Nations such as Japan have already developed clear cryptocurrency guidelines, while places like South Korea have gone back and forth on how to regulate the digital asset class. Though frustrating, the ‘wait and see’ perspective highlighted by Zagone is the dominant approach to cryptocurrency regulation worldwide. It’s also the official stance of the G20, which only last month quelled expectations for imminent crypto regulations after deeming that the asset class poses no risk to financial stability. This is definitely a good thing, but does little to close the regulatory gap that Zagone and others have argued needs to be closed.

Elsewhere on the regulatory circuit, New York’s Attorney General on Tuesday announced the Virtual Markets Integrity Initiative, a so-called “fact-finding inquiry into the policies and practices” of cryptocurrency exchanges. A total of 13 cryptocurrency exchanges are part of the inquiry, including Binance, Bitfinex, Bitstamp USA, Bittrex, Coinbase’s GDAX, Gemini and Poloniex.

Keeping with New York, the Attorney’s Office for the Eastern District has accused a local resident of carrying out an elaborate cryptocurrency scheme meant to defraud investors. Blue Bit Banc, a binary options platform, allegedly manipulated data to rig the rules of binary options trades.

Fraudulent activities involving cryptocurrencies have caused businesses to self-regulate their exposure to the digital asset class. Case in point: Facebook, Google and Twitter have issued blanket bans on all forms of cryptocurrency advertising from banner ads to keyword targeting. The author has argued that the impact of the ban isn’t as bad as it appears given that less than 1% of the traffic generated on cryptocurrency exchanges comes from paid advertising.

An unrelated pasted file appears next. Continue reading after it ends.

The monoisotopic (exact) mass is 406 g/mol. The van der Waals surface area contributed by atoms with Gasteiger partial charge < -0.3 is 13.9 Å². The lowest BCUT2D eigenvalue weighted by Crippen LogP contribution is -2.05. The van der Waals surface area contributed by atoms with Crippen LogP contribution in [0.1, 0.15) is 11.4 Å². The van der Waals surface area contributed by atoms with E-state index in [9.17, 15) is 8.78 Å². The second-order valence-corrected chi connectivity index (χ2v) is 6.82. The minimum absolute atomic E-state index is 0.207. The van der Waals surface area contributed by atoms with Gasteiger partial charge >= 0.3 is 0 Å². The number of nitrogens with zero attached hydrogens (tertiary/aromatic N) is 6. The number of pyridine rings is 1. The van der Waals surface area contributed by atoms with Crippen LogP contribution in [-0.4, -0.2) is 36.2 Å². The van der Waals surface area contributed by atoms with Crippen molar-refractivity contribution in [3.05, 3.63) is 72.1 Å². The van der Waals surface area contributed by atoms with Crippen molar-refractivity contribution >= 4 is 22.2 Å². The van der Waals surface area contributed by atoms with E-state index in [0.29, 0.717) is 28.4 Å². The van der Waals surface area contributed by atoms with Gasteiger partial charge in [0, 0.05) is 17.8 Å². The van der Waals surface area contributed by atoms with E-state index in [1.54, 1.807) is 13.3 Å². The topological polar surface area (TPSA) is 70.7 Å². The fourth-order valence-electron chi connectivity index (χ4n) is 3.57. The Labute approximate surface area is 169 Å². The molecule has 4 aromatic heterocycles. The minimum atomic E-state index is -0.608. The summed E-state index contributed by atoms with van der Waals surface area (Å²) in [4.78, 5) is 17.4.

Disclaimer: The author owns bitcoin, Ethereum and other cryptocurrencies. He holds investment positions in the coins, but does not engage in short-term or day-trading.

Featured image courtesy of Shutterstock. 

Important: Never invest (trade with) money you can't afford to comfortably lose. Always do your own research and due diligence before placing a trade. Read our Terms & Conditions here. Trade recommendations and analysis are written by our analysts which might have different opinions. Read my 6 Golden Steps to Financial Freedom here. Best regards, Jonas Borchgrevink.

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4.5 stars on average, based on 335 rated postsSam Bourgi is Chief Editor to Hacked.com, where he specializes in cryptocurrency, economics and the broader financial markets. Sam has nearly eight years of progressive experience as an analyst, writer and financial market commentator where he has contributed to the world's foremost newscasts.




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Regulation

Why Japan Could Represent the Future of Cryptocurrency

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Japan has quickly emerged as a powerful hub for cryptocurrency. Liberal policies, a budding investment community and full embrace of blockchain technology makes a strong case for the world’s third-largest economy becoming the center for everything crypto. Now, data on crypto trading as well as proposed guidelines for initial coin offerings (ICOs) have underscored Japan’s leadership pace.

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Crypto Trading Flourishes in Japan

While Japan has for some time been a major hub for cryptocurrency trading, a new report from the country’s top financial regulator has provided actual numbers on usage.

The Financial Services Agency (FSA) recently reported that at least 3.5 million people were trading crypto assets on one of the nation’s 17 domestic exchanges. The vast majority, some 84%, are between the ages of 20 and 40.